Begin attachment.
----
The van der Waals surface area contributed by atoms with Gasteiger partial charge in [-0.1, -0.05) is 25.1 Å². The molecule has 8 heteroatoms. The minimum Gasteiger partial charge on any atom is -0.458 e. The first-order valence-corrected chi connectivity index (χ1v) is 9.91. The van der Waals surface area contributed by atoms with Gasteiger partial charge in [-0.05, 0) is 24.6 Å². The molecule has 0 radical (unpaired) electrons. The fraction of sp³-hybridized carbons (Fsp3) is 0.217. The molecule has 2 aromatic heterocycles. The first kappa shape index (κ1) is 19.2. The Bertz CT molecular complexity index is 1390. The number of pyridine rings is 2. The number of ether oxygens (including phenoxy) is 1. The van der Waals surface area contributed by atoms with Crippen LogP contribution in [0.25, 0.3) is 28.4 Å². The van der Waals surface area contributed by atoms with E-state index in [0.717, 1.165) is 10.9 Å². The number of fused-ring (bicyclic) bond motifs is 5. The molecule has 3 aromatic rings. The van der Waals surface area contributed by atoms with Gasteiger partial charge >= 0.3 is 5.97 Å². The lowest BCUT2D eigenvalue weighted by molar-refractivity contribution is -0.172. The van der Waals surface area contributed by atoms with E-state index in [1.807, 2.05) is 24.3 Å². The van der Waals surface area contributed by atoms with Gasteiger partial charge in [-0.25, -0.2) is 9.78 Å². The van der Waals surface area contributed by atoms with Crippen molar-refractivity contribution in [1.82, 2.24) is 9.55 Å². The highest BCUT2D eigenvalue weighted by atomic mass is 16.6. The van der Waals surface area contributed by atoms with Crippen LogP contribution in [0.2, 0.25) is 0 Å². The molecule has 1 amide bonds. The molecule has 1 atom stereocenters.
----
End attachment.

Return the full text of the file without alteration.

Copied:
The van der Waals surface area contributed by atoms with Gasteiger partial charge in [-0.1, -0.05) is 25.1 Å². The molecule has 8 heteroatoms. The minimum Gasteiger partial charge on any atom is -0.458 e. The first-order valence-corrected chi connectivity index (χ1v) is 9.91. The van der Waals surface area contributed by atoms with Gasteiger partial charge in [-0.05, 0) is 24.6 Å². The molecule has 0 radical (unpaired) electrons. The fraction of sp³-hybridized carbons (Fsp3) is 0.217. The molecule has 2 aromatic heterocycles. The first kappa shape index (κ1) is 19.2. The Bertz CT molecular complexity index is 1390. The number of pyridine rings is 2. The number of ether oxygens (including phenoxy) is 1. The van der Waals surface area contributed by atoms with Crippen LogP contribution in [0.25, 0.3) is 28.4 Å². The van der Waals surface area contributed by atoms with E-state index in [0.717, 1.165) is 10.9 Å². The number of fused-ring (bicyclic) bond motifs is 5. The molecule has 3 aromatic rings. The van der Waals surface area contributed by atoms with Gasteiger partial charge >= 0.3 is 5.97 Å². The lowest BCUT2D eigenvalue weighted by molar-refractivity contribution is -0.172. The van der Waals surface area contributed by atoms with E-state index in [1.807, 2.05) is 24.3 Å². The van der Waals surface area contributed by atoms with Gasteiger partial charge in [-0.25, -0.2) is 9.78 Å². The van der Waals surface area contributed by atoms with Crippen molar-refractivity contribution in [1.82, 2.24) is 9.55 Å². The highest BCUT2D eigenvalue weighted by atomic mass is 16.6. The van der Waals surface area contributed by atoms with Crippen LogP contribution in [0.2, 0.25) is 0 Å². The molecule has 1 amide bonds. The molecule has 1 atom stereocenters.